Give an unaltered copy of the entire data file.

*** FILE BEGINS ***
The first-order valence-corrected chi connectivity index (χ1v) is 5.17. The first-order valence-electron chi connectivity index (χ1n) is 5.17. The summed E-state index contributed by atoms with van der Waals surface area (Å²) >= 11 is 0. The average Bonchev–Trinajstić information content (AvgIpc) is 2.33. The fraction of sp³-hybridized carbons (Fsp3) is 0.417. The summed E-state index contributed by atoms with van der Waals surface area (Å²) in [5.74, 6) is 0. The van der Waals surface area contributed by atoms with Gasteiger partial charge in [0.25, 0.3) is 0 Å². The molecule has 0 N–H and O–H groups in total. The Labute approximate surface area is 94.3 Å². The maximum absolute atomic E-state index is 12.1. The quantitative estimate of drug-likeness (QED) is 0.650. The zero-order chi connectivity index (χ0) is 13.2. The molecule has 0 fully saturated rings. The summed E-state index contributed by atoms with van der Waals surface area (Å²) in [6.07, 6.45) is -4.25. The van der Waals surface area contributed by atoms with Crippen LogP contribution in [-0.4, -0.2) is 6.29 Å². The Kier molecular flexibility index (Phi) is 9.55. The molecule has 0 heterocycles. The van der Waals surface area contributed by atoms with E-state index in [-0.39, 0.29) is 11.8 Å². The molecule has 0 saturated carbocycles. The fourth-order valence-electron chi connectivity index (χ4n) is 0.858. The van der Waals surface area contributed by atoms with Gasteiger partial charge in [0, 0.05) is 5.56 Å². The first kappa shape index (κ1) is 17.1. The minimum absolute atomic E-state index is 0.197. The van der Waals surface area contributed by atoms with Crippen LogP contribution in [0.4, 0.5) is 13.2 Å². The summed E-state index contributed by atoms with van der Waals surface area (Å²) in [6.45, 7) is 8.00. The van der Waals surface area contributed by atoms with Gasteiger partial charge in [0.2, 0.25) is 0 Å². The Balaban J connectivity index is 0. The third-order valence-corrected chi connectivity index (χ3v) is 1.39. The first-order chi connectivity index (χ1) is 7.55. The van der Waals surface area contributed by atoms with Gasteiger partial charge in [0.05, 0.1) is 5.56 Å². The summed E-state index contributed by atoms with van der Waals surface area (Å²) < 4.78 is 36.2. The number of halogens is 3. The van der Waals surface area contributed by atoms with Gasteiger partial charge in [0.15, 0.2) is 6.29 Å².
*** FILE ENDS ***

The first-order valence-corrected chi connectivity index (χ1v) is 5.17. The first-order valence-electron chi connectivity index (χ1n) is 5.17. The summed E-state index contributed by atoms with van der Waals surface area (Å²) >= 11 is 0. The average Bonchev–Trinajstić information content (AvgIpc) is 2.33. The fraction of sp³-hybridized carbons (Fsp3) is 0.417. The summed E-state index contributed by atoms with van der Waals surface area (Å²) in [5.74, 6) is 0. The van der Waals surface area contributed by atoms with Gasteiger partial charge in [0.25, 0.3) is 0 Å². The molecule has 0 N–H and O–H groups in total. The Labute approximate surface area is 94.3 Å². The maximum absolute atomic E-state index is 12.1. The quantitative estimate of drug-likeness (QED) is 0.650. The zero-order chi connectivity index (χ0) is 13.2. The molecule has 0 fully saturated rings. The summed E-state index contributed by atoms with van der Waals surface area (Å²) in [6.07, 6.45) is -4.25. The van der Waals surface area contributed by atoms with Crippen LogP contribution in [-0.4, -0.2) is 6.29 Å². The Kier molecular flexibility index (Phi) is 9.55. The molecule has 0 heterocycles. The van der Waals surface area contributed by atoms with E-state index in [-0.39, 0.29) is 11.8 Å². The molecule has 0 saturated carbocycles. The fourth-order valence-electron chi connectivity index (χ4n) is 0.858. The van der Waals surface area contributed by atoms with Gasteiger partial charge in [0, 0.05) is 5.56 Å². The first kappa shape index (κ1) is 17.1. The minimum absolute atomic E-state index is 0.197. The van der Waals surface area contributed by atoms with Crippen LogP contribution in [0.4, 0.5) is 13.2 Å². The summed E-state index contributed by atoms with van der Waals surface area (Å²) in [6.45, 7) is 8.00. The van der Waals surface area contributed by atoms with Gasteiger partial charge in [0.2, 0.25) is 0 Å². The Balaban J connectivity index is 0. The third-order valence-corrected chi connectivity index (χ3v) is 1.39. The first-order chi connectivity index (χ1) is 7.55. The van der Waals surface area contributed by atoms with Gasteiger partial charge in [0.05, 0.1) is 5.56 Å². The summed E-state index contributed by atoms with van der Waals surface area (Å²) < 4.78 is 36.2. The number of halogens is 3. The van der Waals surface area contributed by atoms with Gasteiger partial charge in [0.15, 0.2) is 6.29 Å².